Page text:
Multi-tasking Multiplies Lead Time
>...snip ...Most of the
>members of my project teams (I have 2 projects right now) are in the
>application areas and are not directly associated with the Y2K project team
>that has been assembled -- I have their time for anywhere from .25 FTE to
>.5 FTE. I was told that none of them could be allocated any more than this
>due to their responsibility to support production. There are usually only
>1 or 2 people supporting each third-party application. In addition, due to
>the physical structure here, they are not even in the same building as I
The idea of assigning a half or a quarter of a headcount to a project is a good way to start down the slippery slope of multitasking. When I talk about multitasking, I mean bouncing back and forth between two or more tasks before they are done and handed off. By task, I mean a chunk of work, that, when complete, is handed off to someone else for additional work.
People can easily be involved with more than one project without multitasking, as long as they complete the individual tasks they are involved in before moving to the other project's task. If, however they bounce back and forth, both projects suffer due to the time spent on the other one.
Let's say we have three tasks (A, B, & C) on three projects, each taking 4 time units of effort.
If multitasking is in effect, that means that the resource will bounce back and forth at the beck and call of the three project managers. Let's make it simple and assume that each task gets half completed before moving off to satisfy the needs of another project status review.
The work would look like:
if the resource is allowed to focus on one before moving on to another. Actually I'm being kind here, ignoring additional setup and rework that will further expand the first example. But even without it, while yes, all three tasks were done in the 12 time units, from the point of view of the individual projects, each task actually took 8 time units instead of 4, resulting in the expansion of the project lead time and delay of downstream tasks relative to the start of A, B or C. If all resources on a project are working in this mode, than it's an easy leap to the statement that many of our project plans could very well be at least twice as long as they need to be.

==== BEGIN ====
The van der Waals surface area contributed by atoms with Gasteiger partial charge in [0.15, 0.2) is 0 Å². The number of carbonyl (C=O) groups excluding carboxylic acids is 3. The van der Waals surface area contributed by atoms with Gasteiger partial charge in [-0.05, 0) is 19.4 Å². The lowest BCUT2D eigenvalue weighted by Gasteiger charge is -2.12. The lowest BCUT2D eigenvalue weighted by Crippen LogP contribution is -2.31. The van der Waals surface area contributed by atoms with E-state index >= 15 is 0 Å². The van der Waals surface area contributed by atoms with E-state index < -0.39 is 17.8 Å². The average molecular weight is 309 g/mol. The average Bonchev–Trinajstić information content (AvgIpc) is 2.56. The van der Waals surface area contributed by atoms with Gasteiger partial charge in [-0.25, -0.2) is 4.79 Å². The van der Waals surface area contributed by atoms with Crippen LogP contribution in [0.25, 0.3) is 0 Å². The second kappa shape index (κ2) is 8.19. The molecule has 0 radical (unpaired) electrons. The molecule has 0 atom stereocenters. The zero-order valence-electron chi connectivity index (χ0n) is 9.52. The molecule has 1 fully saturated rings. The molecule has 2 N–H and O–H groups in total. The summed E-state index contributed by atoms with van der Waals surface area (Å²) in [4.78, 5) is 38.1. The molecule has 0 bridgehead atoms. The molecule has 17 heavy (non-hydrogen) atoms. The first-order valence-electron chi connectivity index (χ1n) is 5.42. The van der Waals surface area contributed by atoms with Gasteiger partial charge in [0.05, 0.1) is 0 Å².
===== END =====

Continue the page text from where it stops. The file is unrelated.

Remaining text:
The individual projects would actually be better off if they didn't pressure the resource to work on their task and allowed them to focus on the task at hand!!!
|To do two things at once is to do neither. - Publius Syrus
The source of this page is a posting made by Frank Patrick to one of a variety of online discussion forums, most likely an e-mail discussion list. It's tone and style may be informal, occasionally provocative, and sometimes, even impertinent. There may even be typos until an opportunity arises to clean them up for more formal presentation. Despite these minor shortcomings of style, the content is worth sharing.
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Check Out the Following Links for More About the TOC Approach to Project Management:
Critical Chain and Risk Management - Protecting Project Value from Uncertainty -- Project management is the practice of turning uncertain events into certain promises. If so, then project management is an extended excersie in risk management. The core concepts underlying Critical Chain-based project management directly support risk management and are described in this paper, expanded from one presented at PMI's 2001 National Symposium.
Getting Out From Between Parkinson's Rock and Murphy's Hard Place -- This first link will bring up a paper based on a poster presentation originally given at the 1998 New Jersey PMI Chapter's annual symposium, honored with a "best of the show" award by attendees, and later turned into an article published in PMI's PM Network magazine.
Program Management -- Turning Many Projects into Few Priorities with TOC -- This link will lead to a paper on the key attributes of a TOC Multi-Project Management environment. (Most projects are performed by resources shared with other projects. It can be deadly to ignore the resulting interactions, no matter how well you manage single projects.) This paper was originally presented at PMI's Global Symposium in Philadelphia in October of 1999 and is included in the proceedings of that conference. Audio tapes of the presentation are also available from PMI.
Project Portfolio Management - The First Cut is the Kindest Cut - One of the common problems faced by project-oriented organizations is having too many projects relative to their capacity. Therefore, one of the first things that needs to be done is to determine what can be done is to determine what should be done . . . and what should not be done . . .
Consumption of Effort and Conservation of Energy for Project Success -- This link will lead to an essay on the necessity for managing protective capacity in multi-project environments to get the most organizational throughput from the efforts of project resources.
Critical Chain Basics
A Critical Chain Schedule
The Sooner You Start, The Later You Finish